When I was asked recently how women choose the companies for which they work, I responded that women choose employers in a similar fashion as men do: they look at the compensation package, the scope of the job, the opportunities for upward mobility, and whether the company has a good reputation in the industry. Often, they also look around to see if there are women executives and women in highly placed technical positions, who have been well regarded by the company over their careers.
I spoke recently to a group of students at an SPE student chapter meeting on making the transition from academia to corporate life. They had great questions about how to get started on the right foot. Most of them already had completed more than one summer internship during their college careers, and most already had accepted their starting job offers. They were thinking beyond the starting salary and sign-on bonus, benefit package, and educational assistance for graduate degrees. They were looking at the work/life balance programs, technical training, leadership development, mentoring programs, health and wellness programs, and opportunities for dual-career couples.
Students were comparing different companies’ career-development programs designed to accelerate time to competency. They discussed how performance expectations are set and how often the plans are reviewed by the employee with their supervisor. They compared the location of their first assignment but may not have realized that in the oil and gas business, it is highly unlikely that an engineer will work an entire career without being transferred to another location. Students reviewed the financial results and operational strengths of various companies, as well as company records of safety, environmental performance, and social responsibility.
Build and Maintain Relationships
Building relationships throughout the college years should be an important goal for every student, second only to maintaining good grades. A student can start by becoming involved on campus in organizations that give the student an opportunity to develop leadership skills. It is also good to build relationships with employees from various companies during SPE meetings, interview visits, or internships, so that the student’s impression of the company’s culture isn’t completely dependent on the recruiter who comes to campus. I urge freshmen to interview as many times as possible and to continue that habit during their college careers so that they can form business relationships with several engineers at more than one company.
If students are able to get an internship after their freshmen summer, I recommend that they intern with different employers during their summers to get a variety of perspectives on corporate culture. They will form friendships with fellow interns during each summer from a variety of universities, and they will get to know employees at more than one company.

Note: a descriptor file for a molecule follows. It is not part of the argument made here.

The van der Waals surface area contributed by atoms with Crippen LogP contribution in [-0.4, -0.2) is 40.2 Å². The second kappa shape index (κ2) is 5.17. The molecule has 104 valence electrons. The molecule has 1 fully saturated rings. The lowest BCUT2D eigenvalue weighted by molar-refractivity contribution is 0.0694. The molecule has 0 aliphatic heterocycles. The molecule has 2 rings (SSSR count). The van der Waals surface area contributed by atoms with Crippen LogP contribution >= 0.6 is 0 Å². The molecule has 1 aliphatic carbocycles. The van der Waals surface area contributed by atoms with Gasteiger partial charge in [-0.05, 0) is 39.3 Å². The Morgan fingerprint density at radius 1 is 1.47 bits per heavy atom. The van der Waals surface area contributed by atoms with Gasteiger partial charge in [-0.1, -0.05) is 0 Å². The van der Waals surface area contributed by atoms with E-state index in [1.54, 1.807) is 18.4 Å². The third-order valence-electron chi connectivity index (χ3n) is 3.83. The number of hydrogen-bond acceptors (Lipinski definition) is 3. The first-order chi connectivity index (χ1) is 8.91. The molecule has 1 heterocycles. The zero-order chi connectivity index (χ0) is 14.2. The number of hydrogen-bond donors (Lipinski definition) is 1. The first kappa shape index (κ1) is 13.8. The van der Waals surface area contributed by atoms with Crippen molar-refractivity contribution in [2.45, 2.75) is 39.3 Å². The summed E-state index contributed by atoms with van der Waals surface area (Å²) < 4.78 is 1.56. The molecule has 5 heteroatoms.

Maintaining relationships with fellow alumni and professors after graduation also is important. Engineers from different companies work together in SPE committees, reconnect at industry meetings, and often collaborate when their companies form partnerships.
Build a Good Reputation
A new engineer should start building a good reputation within the industry by demonstrating high ethical standards in partnerships, showing strong moral character, and by contributing more than her share of work in technical meetings. Practicing new skills, learning from others, and being prepared for assignments will help an engineer develop her talent.
Once an engineer finds a job about which she is passionate, she should look for opportunities for the next assignment within the company that continues to fuel that passion. She will be more successful in an assignment where she looks forward to coming to work every day. An engineer should take responsibility and be accountable for her work, and she also should learn how to demonstrate good teamwork skills.
Treat Others With Respect and Trust
Having the courage of one’s convictions is important, and it is also important to know how to focus one’s effort on what is important. To get a good start on a professional career, always treat others with respect and trust.
Susan Howes is Horizons Program Manager in the Organizational Capability group of Chevron. Horizons is a 5-year, developmental technical-training program that supplements new hires’ on-the-job experiences. Susan previously was Learning and Organizational Development Manager at Anadarko. She has a BS degree in petroleum engineering from the University of Texas, is the Gulf Coast Regional Director on the SPE International Board, and has served as Chairperson of the Gulf Coast Section Board. Susan received the 1997 SPE Young Member Outstanding Service Award, the 2003 SPE International Distinguished Member Award, and the 2005 SPE International Distinguished Service Award. She is currently Chairperson of the SPE Monograph Committee and mentor to the SPE Young Professionals Coordinating Committee. Susan recently served as Cochairperson of the 2008 SPE Colloquium on Petroleum Engineering Education. She was selected to serve as Chevron Women’s Network Vice President in March 2008.